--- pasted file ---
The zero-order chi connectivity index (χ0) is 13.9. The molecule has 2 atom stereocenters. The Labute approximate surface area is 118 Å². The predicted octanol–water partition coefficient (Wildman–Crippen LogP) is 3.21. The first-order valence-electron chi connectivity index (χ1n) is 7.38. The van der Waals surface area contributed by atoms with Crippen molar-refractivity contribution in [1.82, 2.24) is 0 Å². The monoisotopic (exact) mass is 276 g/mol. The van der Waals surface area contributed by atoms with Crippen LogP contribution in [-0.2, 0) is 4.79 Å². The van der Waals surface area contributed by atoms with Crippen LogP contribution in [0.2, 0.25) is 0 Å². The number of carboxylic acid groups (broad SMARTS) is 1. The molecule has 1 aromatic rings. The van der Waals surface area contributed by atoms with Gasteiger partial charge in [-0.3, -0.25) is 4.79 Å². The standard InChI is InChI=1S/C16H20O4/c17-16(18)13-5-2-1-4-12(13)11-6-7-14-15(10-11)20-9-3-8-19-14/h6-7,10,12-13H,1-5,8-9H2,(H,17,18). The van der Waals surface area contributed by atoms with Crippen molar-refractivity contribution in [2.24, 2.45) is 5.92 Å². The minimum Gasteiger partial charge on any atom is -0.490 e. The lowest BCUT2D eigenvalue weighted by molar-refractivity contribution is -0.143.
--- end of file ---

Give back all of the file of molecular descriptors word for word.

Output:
The zero-order chi connectivity index (χ0) is 13.9. The molecule has 2 atom stereocenters. The Labute approximate surface area is 118 Å². The predicted octanol–water partition coefficient (Wildman–Crippen LogP) is 3.21. The first-order valence-electron chi connectivity index (χ1n) is 7.38. The van der Waals surface area contributed by atoms with Crippen molar-refractivity contribution in [1.82, 2.24) is 0 Å². The monoisotopic (exact) mass is 276 g/mol. The van der Waals surface area contributed by atoms with Crippen LogP contribution in [-0.2, 0) is 4.79 Å². The van der Waals surface area contributed by atoms with Crippen LogP contribution in [0.2, 0.25) is 0 Å². The number of carboxylic acid groups (broad SMARTS) is 1. The molecule has 1 aromatic rings. The van der Waals surface area contributed by atoms with Gasteiger partial charge in [-0.3, -0.25) is 4.79 Å². The standard InChI is InChI=1S/C16H20O4/c17-16(18)13-5-2-1-4-12(13)11-6-7-14-15(10-11)20-9-3-8-19-14/h6-7,10,12-13H,1-5,8-9H2,(H,17,18). The van der Waals surface area contributed by atoms with Crippen molar-refractivity contribution in [2.24, 2.45) is 5.92 Å². The minimum Gasteiger partial charge on any atom is -0.490 e. The lowest BCUT2D eigenvalue weighted by molar-refractivity contribution is -0.143.